Hi, I am a children's physio and have worked with babies born prematurely for many years. Delays in gross motor development are fairly common and physio can be useful to identify if there is anything abnormal to worry about (which I would assume, if your physio's are happy to discharge they have checked this) and also to help you learn to facilitate and encourage your son's gross motor development.

It does sound like your little boy is getting there and has lots of lovely emerging skills. The time taken to practice and consolidate these skills so he is more independent in his movements can take time.

Have the physio's ever visited you at home? It can be useful to practice techniques to help encourage and facilitate his gross motor skills in a home environment. This can make them easier to continue with and they can also give you a few different suitable options. I would be very happy to chat about it with you if this would help. My contact details are available at

ShakkaKhan Mon 17-Mar-14 13:30:01

Thank you everyone has replied, in particular thank you physiomaz (I may well be in touch). No one has visited us at home, I can see how that would be really useful though. Yes I was initially encouraged that they wanted to sign him off but I'm not sure I am doing enough with him to encourage him further. At least with a weekly physio course there was designated time every week and new exercises and things to do with him.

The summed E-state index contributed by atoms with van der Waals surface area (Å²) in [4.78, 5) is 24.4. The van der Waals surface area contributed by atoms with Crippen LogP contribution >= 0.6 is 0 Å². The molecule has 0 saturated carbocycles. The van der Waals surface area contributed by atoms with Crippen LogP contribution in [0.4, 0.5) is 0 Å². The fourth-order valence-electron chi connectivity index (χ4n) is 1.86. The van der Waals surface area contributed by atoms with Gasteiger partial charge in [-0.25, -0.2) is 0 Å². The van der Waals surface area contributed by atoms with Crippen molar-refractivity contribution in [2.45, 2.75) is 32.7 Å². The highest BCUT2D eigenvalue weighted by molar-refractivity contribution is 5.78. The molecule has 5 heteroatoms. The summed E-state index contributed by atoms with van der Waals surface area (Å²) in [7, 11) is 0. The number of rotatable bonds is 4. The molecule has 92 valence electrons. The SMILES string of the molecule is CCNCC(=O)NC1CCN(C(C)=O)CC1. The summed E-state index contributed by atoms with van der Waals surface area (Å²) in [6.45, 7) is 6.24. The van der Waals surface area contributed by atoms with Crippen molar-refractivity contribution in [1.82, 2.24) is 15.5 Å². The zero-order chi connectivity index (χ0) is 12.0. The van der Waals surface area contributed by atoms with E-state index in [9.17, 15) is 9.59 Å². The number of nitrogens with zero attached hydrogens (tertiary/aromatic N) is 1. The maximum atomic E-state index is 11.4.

He was standing up in his cot for the first time ever when I got up him up yesterday morning! Small victories.

Monisilva Tue 18-Mar-14 14:45:14

Hi Shakkakhan,

I am a paediatric therapist also and although my working experience is working in hospitals I am aware of how different the support from childrens services can be depending on the area where you live. It sounds like you have been doing an amazing job in supporting your little bubba and the reality of NHS is that sometimes the services offered are just not enough to meet children's needs. I don't know your physio team and it might be that they are absolutely great but if it was my child I would maybe get a wider team to review your little one if they haven't done so already eg a paediatrician, which should have happened really if your baby was born prematurely. That way you can be reassured that there is nothing else impairing your childs development and if it is just a gross motor problem with physio support your bubba should get there.
Good luck

feckitafeck Sun 30-Mar-14 22:23:17

Sorry just came back to this thread. We only had a couple of appts with the physio. Even though my dd was clearly delayed, they were happy she was improving and what she was capable of. I was quite comfortable to keep encouraging her at home.

I also put her to a nursery one day per week before she started walking just to give her a little push. I swear it worked a treat for her.

ShakkaKhan Sat 03-May-14 10:58:29

Quick update. I managed to get a consultation about a month ago and saw the physio, she spent an hour and a half with him and agreed to put him on a six week one to one physio. It's not due up start for a fortnight, but hope it helps when it starts.

DS is now at a childminder three days a week as I've just gone back to work, it seems his movements are getting slightly easier but still not balancing or walking. I have to say I have more patience with him now we are not together 24/7 so am helping him a bit more when I'm with him. I've also shown the childminder what exercises etc to help him and she seems to be doing them.

The physio recommended we encourage him to crawl by tempting him with something, putting him on all fours and manipulating his hips and thighs to crawl, this is very very difficult to do and he hates it. I can't imagine him ever walking and I feel like I've failed him in some way sad